Thunyalux Ratpukdi is a Ph.D. candidate in Civil Engineering Department from North Dakota State University. He received Bachelor of Engineering in environmental engineering at King Mongkut’s University of Technology Thonburi (KMUTT), Bangkok, Thailand and M.S. degree in environmental management at Chulalongkorn University, Bangkok, Thailand. He is currently working on Fractionation of Natural Organic Matter in Water from the Red River and the Moorhead Water Treatment Plant, Minnesota Using a Novel Solid Phase Extraction Technique
Fractionation of Natural Organic Matter in Water from the Red River and the Moorhead Water Treatment Plant, Minnesota Using a Novel Solid Phase Extraction Technique
Fellow: Thunyalux Ratpukdi
Advisor: Eakalak Khan, Ph.D., Associate Professor, Department of Civil Engineering, North Dakota State University
Degree Progress: Ph.D. in Environmental Engineering expected in May 2008.
In the drinking water field, the presence of Natural organic matter (NOM) is a concern because it can cause several impacts on water quality and treatment processes. The reactivity of NOM is closely related to its physicochemical properties such as molecular weight, aromaticity, elemental composition, and functional group content. However, it is not well understood due to heterogeneous properties of bulk NOM . To overcome the complexity of NOM, isolation or fractionation is often required in order to obtain more uniform material for further characterization as well as to provide the link between NOM properties and its behavior when subjected to treatment processes.
Recently, I have developed a new NOM fractionation procedure using pre-packed solid phase extraction (SPE) sorbents to fractionate NOM into six fractions includes hydrophobic acid, hydrophobic base, hydrophobic neutral, hydrophilic acid, hydrophilic base, and hydrophilic neutral. With this novel technique, the fractionation time could be reduced to about 6 hours (compared to 24 hours for existing technique).
The Moorhead Water Treatment Plant (MWTP) uses the Red River water as a primary source to produce drinking water for residents of city of Moorhead, MN. Understanding the characteristic and composition of NOM in the drinking water source is helpful for the identification the problematic NOM fractions (the NOM fractions that have potential to form carcinogenic disinfection byproducts). Currently, fractionation and characterization NOM from the Red River never been investigated. Total organic carbon (TOC) is used to measure performance of NOM removal at different treatment stages at MWTP. However, the TOC values of bulk water can only indicate the organic content but do not provide information on the treatability of the different types of organic molecules in NOM. NOM fractionation technique could elucidate the effect of water treatment processes at MWTP on NOM composition.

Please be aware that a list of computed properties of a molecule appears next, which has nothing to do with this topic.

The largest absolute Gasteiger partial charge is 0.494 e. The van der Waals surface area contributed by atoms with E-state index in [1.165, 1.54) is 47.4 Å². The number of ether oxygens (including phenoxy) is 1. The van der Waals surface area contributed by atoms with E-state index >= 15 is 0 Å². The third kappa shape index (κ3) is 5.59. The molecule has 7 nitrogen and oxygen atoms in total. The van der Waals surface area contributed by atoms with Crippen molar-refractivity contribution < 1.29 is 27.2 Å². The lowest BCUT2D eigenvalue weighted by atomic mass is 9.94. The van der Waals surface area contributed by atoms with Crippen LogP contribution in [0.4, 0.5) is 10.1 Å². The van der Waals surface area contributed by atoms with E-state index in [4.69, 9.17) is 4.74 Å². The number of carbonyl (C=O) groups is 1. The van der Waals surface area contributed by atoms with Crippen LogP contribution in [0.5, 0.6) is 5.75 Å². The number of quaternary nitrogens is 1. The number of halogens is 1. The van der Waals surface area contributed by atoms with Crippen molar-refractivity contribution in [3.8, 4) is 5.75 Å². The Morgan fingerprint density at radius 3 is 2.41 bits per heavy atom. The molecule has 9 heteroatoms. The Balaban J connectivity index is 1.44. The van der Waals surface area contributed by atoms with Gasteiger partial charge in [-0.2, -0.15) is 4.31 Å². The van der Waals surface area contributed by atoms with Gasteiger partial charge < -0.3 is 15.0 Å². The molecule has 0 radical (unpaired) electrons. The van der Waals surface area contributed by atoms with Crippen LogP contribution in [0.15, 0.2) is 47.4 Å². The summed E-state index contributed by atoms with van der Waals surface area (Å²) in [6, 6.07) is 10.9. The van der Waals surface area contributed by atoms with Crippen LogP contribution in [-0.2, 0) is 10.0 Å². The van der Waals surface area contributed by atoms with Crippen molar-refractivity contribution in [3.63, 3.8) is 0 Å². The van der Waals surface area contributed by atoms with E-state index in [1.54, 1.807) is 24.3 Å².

The main scope of this study is to fractionate and characterize NOM from the Red River and to investigate the removal of each NOM fraction along the treatment train of MWTP. The specific objectives of the study are as follows:
NOM from the Red River has been fractionated and characterized. The Effect of treatment processes at MWTP on NOM composition has been investigated. This study is close to completion.
For the first time, the application of the novel SPE technique will be demonstrated and NOM in the Red River water will be fractionated. The fate of different NOM fractions through the treatment train of MWTP will be elucidated. Deliverables from this project include the information on the composition and characteristics of NOM in the Red River water and the efficiency of treatment units at MWTP for removal of NOM fractions.
Advisor: Dr. Eakalak Khan
Assistant Professor of Civil Engineering
North Dakota State University
701 231 7717